On Freedom

On Freedom❰PDF / Epub❯ ✅ On Freedom Author Cass R. Sunstein – Heartforum.co.uk From New York Times bestselling author Cass Sunstein a brisk provocative book that shows what freedom really means and reuires todayIn this pathbreaking book New York Times bestselling author Cass Sun From New York Times bestselling author Cass Sunstein a brisk provocative book that shows what freedom really means and reuires todayIn this pathbreaking book New York Times bestselling author Cass Sunstein asks us to rethink freedom He shows that freedom of choice isn t nearly enough To be free we must also be able to navigate life People often need something like a GPS device to help them get where they want to go whether the issue involves health money jobs children or relationshipsIn both rich and poor countries citizens often have no idea how to get to their desired destination That is why they are unfree People also face serious problems of self control as many of them make decisions today that can make their lives worse tomorrow And in some cases we would be just as happy with other choices whether a different partner career or place to live which raises the difficult uestion of which outcome best promotes our well beingAccessible and lively and drawing on perspectives from the humanities religion and the arts as well as social science and the law On Freedom explores a crucial dimension of the human condition that philosophers and economists have long missed and shows what it would take to make freedom real.

Cass R Sunstein is an American legal scholar particularly in the fields of constitutional law administrative law environmental law and law and behavioral economics who currently is the Administrator of the White House Office of Information and Regulatory Affairs in the Obama administration For years Sunstein taught at the University of Chicago Law School where he continues to teach as the Harry Kalven Visiting Professor Sunstein is currently Professor of Law at Harvard Law School where he is on leave while working in the Obama administration.

Hardcover  ñ On Freedom PDF/EPUB Ä
  • Hardcover
  • 136 pages
  • On Freedom
  • Cass R. Sunstein
  • English
  • 15 September 2016
  • 0691191158

10 thoughts on “On Freedom

  1. Ryan Boissonneault says:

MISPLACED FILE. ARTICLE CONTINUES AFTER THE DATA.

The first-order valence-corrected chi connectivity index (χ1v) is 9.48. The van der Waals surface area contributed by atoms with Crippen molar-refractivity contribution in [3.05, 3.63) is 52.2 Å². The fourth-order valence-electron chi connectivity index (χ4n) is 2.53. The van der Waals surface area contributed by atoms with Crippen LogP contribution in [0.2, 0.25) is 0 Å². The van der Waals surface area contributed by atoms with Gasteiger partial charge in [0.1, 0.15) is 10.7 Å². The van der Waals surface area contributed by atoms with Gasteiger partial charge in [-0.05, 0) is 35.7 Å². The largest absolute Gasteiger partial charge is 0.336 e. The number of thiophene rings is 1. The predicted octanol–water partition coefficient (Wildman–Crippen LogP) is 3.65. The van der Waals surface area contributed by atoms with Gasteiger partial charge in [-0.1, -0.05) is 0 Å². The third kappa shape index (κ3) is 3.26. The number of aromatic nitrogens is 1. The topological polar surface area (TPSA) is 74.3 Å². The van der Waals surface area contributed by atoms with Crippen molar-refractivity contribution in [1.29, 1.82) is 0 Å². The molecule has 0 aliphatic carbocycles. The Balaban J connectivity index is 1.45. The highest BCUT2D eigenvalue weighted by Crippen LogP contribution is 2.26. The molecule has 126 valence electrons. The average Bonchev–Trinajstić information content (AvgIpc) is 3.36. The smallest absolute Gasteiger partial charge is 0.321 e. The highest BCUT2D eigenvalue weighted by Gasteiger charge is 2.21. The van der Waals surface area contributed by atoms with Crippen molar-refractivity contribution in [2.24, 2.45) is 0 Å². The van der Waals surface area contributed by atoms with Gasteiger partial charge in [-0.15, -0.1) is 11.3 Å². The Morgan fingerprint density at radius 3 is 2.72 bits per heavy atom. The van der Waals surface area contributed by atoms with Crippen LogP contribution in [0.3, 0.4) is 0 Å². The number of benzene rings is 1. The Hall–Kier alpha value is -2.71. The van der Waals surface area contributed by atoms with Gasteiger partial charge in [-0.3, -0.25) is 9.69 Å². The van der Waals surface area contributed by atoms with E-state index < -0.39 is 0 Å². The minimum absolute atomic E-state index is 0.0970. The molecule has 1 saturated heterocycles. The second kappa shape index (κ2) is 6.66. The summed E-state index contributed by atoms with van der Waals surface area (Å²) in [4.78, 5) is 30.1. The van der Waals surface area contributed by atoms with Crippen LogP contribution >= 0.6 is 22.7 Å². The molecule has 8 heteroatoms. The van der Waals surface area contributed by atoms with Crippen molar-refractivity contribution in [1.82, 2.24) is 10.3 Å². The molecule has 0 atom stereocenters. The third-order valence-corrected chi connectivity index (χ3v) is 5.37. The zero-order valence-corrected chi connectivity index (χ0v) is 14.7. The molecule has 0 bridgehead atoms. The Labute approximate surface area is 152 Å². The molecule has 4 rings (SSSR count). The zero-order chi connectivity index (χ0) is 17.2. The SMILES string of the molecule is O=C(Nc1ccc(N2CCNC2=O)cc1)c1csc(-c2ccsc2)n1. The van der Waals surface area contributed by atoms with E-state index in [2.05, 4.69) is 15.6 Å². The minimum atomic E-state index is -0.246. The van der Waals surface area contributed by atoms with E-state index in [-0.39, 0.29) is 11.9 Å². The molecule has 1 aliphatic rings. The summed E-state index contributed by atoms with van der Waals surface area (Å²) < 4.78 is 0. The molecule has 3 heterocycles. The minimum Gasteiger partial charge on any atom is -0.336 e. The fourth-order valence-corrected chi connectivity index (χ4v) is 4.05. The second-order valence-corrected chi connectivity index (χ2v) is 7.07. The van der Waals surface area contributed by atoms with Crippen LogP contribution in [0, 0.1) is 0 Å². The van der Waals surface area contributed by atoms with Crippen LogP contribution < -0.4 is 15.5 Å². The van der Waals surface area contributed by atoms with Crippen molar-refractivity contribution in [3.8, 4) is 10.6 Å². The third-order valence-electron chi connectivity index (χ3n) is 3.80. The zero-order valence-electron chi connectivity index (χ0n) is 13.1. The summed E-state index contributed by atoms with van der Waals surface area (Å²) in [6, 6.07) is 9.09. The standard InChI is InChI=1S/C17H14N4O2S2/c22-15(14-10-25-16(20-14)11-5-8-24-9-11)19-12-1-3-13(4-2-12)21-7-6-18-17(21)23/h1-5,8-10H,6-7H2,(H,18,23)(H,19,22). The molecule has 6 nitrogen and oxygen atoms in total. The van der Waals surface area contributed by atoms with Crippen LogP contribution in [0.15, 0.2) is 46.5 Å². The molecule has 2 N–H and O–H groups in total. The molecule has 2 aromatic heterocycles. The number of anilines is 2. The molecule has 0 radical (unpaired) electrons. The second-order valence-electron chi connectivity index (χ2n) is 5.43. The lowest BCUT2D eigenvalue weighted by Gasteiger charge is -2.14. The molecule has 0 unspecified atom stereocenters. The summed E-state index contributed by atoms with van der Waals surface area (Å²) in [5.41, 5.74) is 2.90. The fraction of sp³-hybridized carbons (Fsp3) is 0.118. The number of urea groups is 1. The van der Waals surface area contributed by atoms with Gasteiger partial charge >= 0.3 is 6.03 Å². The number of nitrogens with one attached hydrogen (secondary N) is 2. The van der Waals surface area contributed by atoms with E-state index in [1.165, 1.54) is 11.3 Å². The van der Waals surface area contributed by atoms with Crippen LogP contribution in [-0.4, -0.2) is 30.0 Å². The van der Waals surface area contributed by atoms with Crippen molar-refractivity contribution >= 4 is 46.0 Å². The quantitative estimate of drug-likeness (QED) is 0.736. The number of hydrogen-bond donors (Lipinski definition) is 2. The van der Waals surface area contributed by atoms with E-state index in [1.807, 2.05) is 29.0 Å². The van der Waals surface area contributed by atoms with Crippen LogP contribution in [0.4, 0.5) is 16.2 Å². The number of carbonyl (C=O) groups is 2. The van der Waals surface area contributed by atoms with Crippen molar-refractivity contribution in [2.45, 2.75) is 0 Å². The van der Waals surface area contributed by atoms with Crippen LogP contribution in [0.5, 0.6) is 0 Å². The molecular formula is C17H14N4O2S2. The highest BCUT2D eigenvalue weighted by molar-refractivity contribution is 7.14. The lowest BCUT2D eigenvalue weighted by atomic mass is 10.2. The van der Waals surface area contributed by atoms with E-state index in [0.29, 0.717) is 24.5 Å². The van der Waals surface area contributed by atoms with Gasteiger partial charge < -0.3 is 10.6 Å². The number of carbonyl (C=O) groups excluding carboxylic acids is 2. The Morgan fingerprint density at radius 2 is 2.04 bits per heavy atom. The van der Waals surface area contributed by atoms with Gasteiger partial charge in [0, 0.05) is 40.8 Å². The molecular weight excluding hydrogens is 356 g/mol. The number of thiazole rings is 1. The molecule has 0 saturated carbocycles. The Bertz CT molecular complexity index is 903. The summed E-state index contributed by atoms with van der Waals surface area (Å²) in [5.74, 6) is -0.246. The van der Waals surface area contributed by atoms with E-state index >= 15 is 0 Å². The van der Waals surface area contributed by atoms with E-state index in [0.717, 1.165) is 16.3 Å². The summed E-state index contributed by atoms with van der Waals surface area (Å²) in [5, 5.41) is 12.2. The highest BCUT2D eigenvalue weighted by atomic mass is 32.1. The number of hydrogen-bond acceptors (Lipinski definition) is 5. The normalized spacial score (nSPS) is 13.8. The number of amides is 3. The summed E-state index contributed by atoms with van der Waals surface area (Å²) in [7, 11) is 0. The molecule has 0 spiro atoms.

In this short book of 136 pages, Cass Sunstein makes the case that freedom is enhanced by the intentional restriction or gentle manipulation of free choice Just as a GPS system guides you to the desired destination while preserving your freedom to take an alternate route, nudges can point you in the right behavioral direction while preserving your ability to choose otherwise.A simple example is automatic enrollment in a 401K retirement savings program This particular nudge is beneficial be In this short book of 136 pages, Cass Sunstein makes the case that freedom is enhanced by the intentional restriction or gentle manipulation of free choice Just as a GPS system guides you to the desired destination while preserving your freedom to take an alternate route, nudges can point you in the right behavioral direction while preserving your ability to choose otherwise.A simple example is automatic enrollment in a 401K retirement savings program This particular nudge is beneficial because it helps to overcome two common biases The present bias makes it difficult for people to save for the future, and the default option bias makes it difficult for people to make changes to the status quo These two biases, acting together, prevent people from enrolling in retirement plans that are clearly beneficial, and so the nudge of automatic enrollment solves the problem It enables people to make the right decision while still preserving their freedom to opt out In this way, a nudge can be said to enhance freedom because, without a behavioral GPS system, people have difficulty navigating to their desired destinations in life All nudges work in this way, and in many cases the result is clearly beneficial In the above example, if the person wants to save for the future, but has self control problems in regard to spending, they will probably appreciate the automatic enrollment In this case, the desired behavior is known by the chooser and the choice architect can easily identify the appropriate nudge.But problems arise when the determination of the appropriate behavior is debatable The ability of a choice architect to manipulate behavior to a desired end sounds a lot like coercion, and frankly, the idea of choice architects working for the government sounds like something out of a George Orwell novel However, as Sunstein explains, nudges are different from coercion because all nudges preserve freedom of choice Any decision will already include a default option, whether it is consciously designed or not in the example of 401K enrollment, non automatic enrollment is nudging people to not save for the future The nudge of automatic enrollment is simply presenting adesirable default option from the perspective of informed choosers Informed choosers are choosers that are not influenced by nudges They would enroll in 401K programs regardless of the default option, and so the appropriate nudge will align with these optimal choosers And again, if you don t like automatic enrollment in the 401K program, you can simply opt out On the other hand, the default option bias means that most people will not opt out, so in this way the choice architect does have quite a bit of influence depending on which behavior they re trying to promote This can get tricky depending on the situation If the chooser doesn t have a clear preference, how does the choice architect decide which default option to present For example, which is better, automatic enrollment in bronze medical plans, with low premiums and high deductibles, or gold medical plans, with high premiums and low deductibles How do you know which to choose Do you go by the preferences of the chooser before or after the nudge, since some people have a different preference after being nudged Or do you go by the option that promotes well being in general One approach is to abide by the choices of informed choosers who are not affected by nudges either way, as described above The default option is simply the option informed choosers would pick in any scenario This approach seems reasonable, but only when the choices do not result in general harm People, whether well informed or not, sometimes exhibit behavioral biases that result in less than optimal behavior, and the point of nudges in the first place is to enhance outcomes For example, informed choosers might bypass healthy foods placed at the front location of a buffet for better tasting but unhealthy foods In this case, it s probably not a good idea to move the healthy foods to the back, especially if people will eathealthy foods if they are placed up front This is reinforced by the fact that many people will claim, after the meal, that they were glad they skipped the fried food and chose the salad instead Their preferences before and after the meal changed, and it is their after meal preferences that should be prioritized because this preference results in better health As you can see, nudges are not always straightforward, and careful consideration must be given when navigating the fine line between promoting beneficial behavior and coercion, and even when determining what the beneficial behavior is in the first place Maybe eating better tasting foods isimportant than marginal gains in health Is it really moral for the choice architects to make this decision Despite the difficulties, in many cases it is clearly desirable to engineer choices in a way that nudges people towards better behavior, considering that you cannot avoid presenting a default option Some real life examples of beneficial nudges include the automatic enrollment in free lunch programs that provide millions of children with school lunch automatic voter registration that could mean greater turn out at the polls graphic images of lung disease on cigarette containers to discourage smoking and adding green arrows to the floor of a grocery store pointing to the produce section As for the book itself, it would have been nice to seereal world examples rather than strictly hypotheticals, and the ideas could have probably been condensed into a long form article rather than a book But for a quick read it does a decent job of raising consciousness to the neglected problem of navigability in discussions of freedom It raises the following difficult question in what sense can someone claim to be free if they don t know how to get to their desired destination, or if they cannot solve their problems of self control Rather than allowing people to fend for themselves unguided, the use of nudges, employed carefully and thoughtfully, can go a long way in improving people s lives while preserving freedom of choice